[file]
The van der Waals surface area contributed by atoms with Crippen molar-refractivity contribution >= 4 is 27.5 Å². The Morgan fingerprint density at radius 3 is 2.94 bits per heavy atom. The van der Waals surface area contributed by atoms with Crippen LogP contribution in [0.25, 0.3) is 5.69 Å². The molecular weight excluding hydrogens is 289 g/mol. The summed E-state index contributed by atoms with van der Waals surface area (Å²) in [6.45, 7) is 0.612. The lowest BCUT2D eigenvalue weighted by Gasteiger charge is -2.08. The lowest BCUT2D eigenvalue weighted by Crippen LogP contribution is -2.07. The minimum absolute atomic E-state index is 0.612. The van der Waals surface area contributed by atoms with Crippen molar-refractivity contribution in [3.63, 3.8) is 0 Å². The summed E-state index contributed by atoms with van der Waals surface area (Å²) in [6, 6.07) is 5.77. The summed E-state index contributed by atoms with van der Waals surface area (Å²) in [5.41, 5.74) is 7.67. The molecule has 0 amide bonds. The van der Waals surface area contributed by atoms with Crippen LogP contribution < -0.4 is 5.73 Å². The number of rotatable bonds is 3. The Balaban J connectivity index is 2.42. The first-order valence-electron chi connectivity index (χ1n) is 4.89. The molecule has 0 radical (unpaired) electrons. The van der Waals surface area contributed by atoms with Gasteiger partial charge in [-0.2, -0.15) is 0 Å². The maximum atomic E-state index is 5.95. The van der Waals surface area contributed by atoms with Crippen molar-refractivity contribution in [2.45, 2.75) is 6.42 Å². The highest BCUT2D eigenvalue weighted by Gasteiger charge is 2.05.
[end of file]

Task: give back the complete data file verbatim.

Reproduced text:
The van der Waals surface area contributed by atoms with Crippen molar-refractivity contribution >= 4 is 27.5 Å². The Morgan fingerprint density at radius 3 is 2.94 bits per heavy atom. The van der Waals surface area contributed by atoms with Crippen LogP contribution in [0.25, 0.3) is 5.69 Å². The molecular weight excluding hydrogens is 289 g/mol. The summed E-state index contributed by atoms with van der Waals surface area (Å²) in [6.45, 7) is 0.612. The lowest BCUT2D eigenvalue weighted by Gasteiger charge is -2.08. The lowest BCUT2D eigenvalue weighted by Crippen LogP contribution is -2.07. The minimum absolute atomic E-state index is 0.612. The van der Waals surface area contributed by atoms with Crippen molar-refractivity contribution in [3.63, 3.8) is 0 Å². The summed E-state index contributed by atoms with van der Waals surface area (Å²) in [6, 6.07) is 5.77. The summed E-state index contributed by atoms with van der Waals surface area (Å²) in [5.41, 5.74) is 7.67. The molecule has 0 amide bonds. The van der Waals surface area contributed by atoms with Crippen LogP contribution < -0.4 is 5.73 Å². The number of rotatable bonds is 3. The Balaban J connectivity index is 2.42. The first-order valence-electron chi connectivity index (χ1n) is 4.89. The molecule has 0 radical (unpaired) electrons. The van der Waals surface area contributed by atoms with Gasteiger partial charge in [-0.2, -0.15) is 0 Å². The maximum atomic E-state index is 5.95. The van der Waals surface area contributed by atoms with Crippen molar-refractivity contribution in [2.45, 2.75) is 6.42 Å². The highest BCUT2D eigenvalue weighted by Gasteiger charge is 2.05.